ECS: crisis management and governance issues

International affairs, Public policy, Communications & Project Management issues from an innovative perspective

The geopolitical scenario and global business world is changing so rapidly that the skills we so confidently showcase on our resumes may no longer be as relevant as we think.

What skills should we prioritize in an increasingly complex, fast-paced, and agile world that has been radically reshaped by COVID-19, Environmental, Social, and Governance (ESG) considerations, and a groundswell of demands for social justice?

We should actively manage cross-cutting issues to research, identify solutions and implement product enhancements / fixes while being up for an interesting challenge, so below it is a list of the top 10 skills, both ‘hard skills’ and ‘power skills’, also known as ‘soft skills’, that project professionals probably need to cultivate in the third decade of the 21st century. Caveat: The perennial “iron triangle” – budgeting, scoping, and scheduling – are a given, so they are not on this list.
Image credit: bcm. PMO & Its Role in IT Organizations
Image credit: bcm. PMO & Its Role in IT Organizations

1. Communication
Project / Programme Managers, External Affairs, and International Business Development professionals today are answerable to a wider range of internal and external stakeholders than ever before. This is particularly true on ESG initiatives or on projects where ESG considerations are a factor. Project leaders need strong multilingual written and verbal communication skills to effectively engage stakeholders and the political acumen to navigate a wide range of disparate and often conflicting interests.

2. Leadership
The old saying that “leaders are born, not made” simply is a fallacy. It is now clear that leadership skills can be learned and are essential for successful Project / Programme Management. And leadership is more than the ability to run meetings and generate good leads. Authentic leadership requires self-awareness, humility, empathy, and the ability to rally your team around a vision and a purpose.

3. Risk Management
Like everything else these days, risk management is changing. It is no longer just about weighing immediate project-related risks but assessing potential hazards in the broader enterprise and in society as a whole – think of the Pandemic process. A lot has been said about how we live in a VUCA world – full of volatility, uncertainty, complexity and ambiguity. Risk Management methodologies provide project leaders new tools for not only identifying and evaluating risks, but for mitigating and managing them.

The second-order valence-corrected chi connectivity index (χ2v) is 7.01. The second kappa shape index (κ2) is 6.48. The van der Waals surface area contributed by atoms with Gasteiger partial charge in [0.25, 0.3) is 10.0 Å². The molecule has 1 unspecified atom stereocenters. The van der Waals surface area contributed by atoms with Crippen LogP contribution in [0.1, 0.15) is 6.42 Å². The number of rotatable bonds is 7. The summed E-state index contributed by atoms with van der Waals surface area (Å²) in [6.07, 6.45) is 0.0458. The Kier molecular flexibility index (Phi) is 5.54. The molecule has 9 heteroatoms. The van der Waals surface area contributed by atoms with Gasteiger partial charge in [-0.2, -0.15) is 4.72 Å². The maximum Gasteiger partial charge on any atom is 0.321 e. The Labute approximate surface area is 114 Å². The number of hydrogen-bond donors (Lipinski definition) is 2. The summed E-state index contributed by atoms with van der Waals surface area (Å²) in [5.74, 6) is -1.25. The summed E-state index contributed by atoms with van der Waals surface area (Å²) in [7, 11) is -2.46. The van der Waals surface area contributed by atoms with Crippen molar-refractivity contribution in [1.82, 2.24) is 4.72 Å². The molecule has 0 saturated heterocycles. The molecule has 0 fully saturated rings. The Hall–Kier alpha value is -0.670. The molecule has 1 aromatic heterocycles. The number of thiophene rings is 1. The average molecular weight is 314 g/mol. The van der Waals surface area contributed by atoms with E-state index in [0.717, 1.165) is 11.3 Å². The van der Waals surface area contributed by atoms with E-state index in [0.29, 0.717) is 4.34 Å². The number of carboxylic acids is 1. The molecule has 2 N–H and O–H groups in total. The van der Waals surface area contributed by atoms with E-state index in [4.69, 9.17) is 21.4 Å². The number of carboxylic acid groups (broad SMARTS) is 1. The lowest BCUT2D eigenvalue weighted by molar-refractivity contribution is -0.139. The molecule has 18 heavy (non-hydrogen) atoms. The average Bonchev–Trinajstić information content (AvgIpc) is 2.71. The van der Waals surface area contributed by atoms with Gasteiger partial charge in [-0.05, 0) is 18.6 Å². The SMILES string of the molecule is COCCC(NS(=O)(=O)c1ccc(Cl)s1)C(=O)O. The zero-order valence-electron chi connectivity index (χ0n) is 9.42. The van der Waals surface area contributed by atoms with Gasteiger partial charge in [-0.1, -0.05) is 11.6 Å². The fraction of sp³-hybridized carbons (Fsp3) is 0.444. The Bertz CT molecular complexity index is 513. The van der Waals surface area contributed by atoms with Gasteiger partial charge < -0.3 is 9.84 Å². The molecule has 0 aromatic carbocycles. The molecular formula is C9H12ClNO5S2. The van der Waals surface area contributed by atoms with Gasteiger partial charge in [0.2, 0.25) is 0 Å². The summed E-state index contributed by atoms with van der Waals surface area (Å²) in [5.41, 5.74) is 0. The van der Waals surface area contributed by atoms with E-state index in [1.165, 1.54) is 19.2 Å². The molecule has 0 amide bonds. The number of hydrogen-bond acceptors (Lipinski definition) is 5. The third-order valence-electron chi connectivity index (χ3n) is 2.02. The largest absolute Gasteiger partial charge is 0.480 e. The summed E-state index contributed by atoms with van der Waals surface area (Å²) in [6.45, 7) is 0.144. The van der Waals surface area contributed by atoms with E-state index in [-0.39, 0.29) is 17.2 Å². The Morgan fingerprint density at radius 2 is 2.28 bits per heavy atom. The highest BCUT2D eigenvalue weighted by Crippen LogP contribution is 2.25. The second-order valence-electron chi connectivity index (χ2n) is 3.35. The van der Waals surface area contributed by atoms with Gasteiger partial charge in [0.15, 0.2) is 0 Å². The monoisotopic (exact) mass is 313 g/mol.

4. Visualization (WPS methodology)
Did you know that 80 percent of our brain is dedicated to visualization? It is hardly surprising then that visualization is such a powerful tool for problem-solving. In fact, visualization is at the heart of the Wicked Problem Solving (WPS) methodology. In a world of growing complexity, visualization makes it easier to express and clarify ideas, organize information, and collaborate and communicate.

5. Data literacy
Data powers business these days. It underpins nearly all major decisions and is increasingly our most important asset. Project /Programme professionals must have at least a basic understanding of how to access and manipulate data. Even more important, they must be able to extract meaningful insights from data and communicate those insights confidently.

6. Intellectual curiosity
This may be a more surprising one because we do not always think about it as a skill that can be learned. But in a professional framework as fast-paced as ours, intellectual curiosity is a must-have. We not only need the ability to adapt, but the desire to understand how the cross-cutting teams we should be working with are in continuous change. ‘Millennials’ and ‘Gen Zers’ understand this intuitively. They have grown up in a world of rapid and constant technological change and exemplify what it means to be lifelong learners.

7. Crisis Management (seasoned with stress)
I understand of Crisis Management as a two-tier skill: we need to practice it in our own lives and project leaders need to foster it amongst their teams – especially in the wake of COVID-19, which added significantly to worker stress levels. The key is to learn how to de-stress while approaching a crisis management scenario, whether that is through a physical workout, meditation, or just downtime with family.

8. Objectivity
To see the world as others see it is perhaps the most difficult skill of all to master. Project leaders and other professionals must be open and receptive to feedback and especially diligent in gathering and understanding different points of view. Only then can we begin to form a more objective view of our work and how it will affect a diverse set of project / business stakeholders.

9. Flexibility and Adaptability
We knew its importance before, and COVID-19 reinforced it. We need to maintain this same nimbleness of mind and ability to pivot in our day-to-day world. A willingness to embrace new technologies, new methodologies and new ways of working will always leverage a strategic proposal to materialize into a successful project.

10. Corporate and IT transformation
I should end on a very specific skill, but one that I think is emblematic of the kind of change we will see and skills we are progressively. The citizen development movement – the ability of non-IT-professionals to use ‘low-code/no-code’ tools to develop apps and software to solve everyday problems – is a democratizing force in our world. It is empowering not just project professionals, but professionals of all kinds to accelerate change, drive business results and make their lives just a little bit easier. It does create challenges, of course, and the companies and organizations that are adopting this form of “hyper-agility” need to be ready for an enterprise-wide cultural transformation.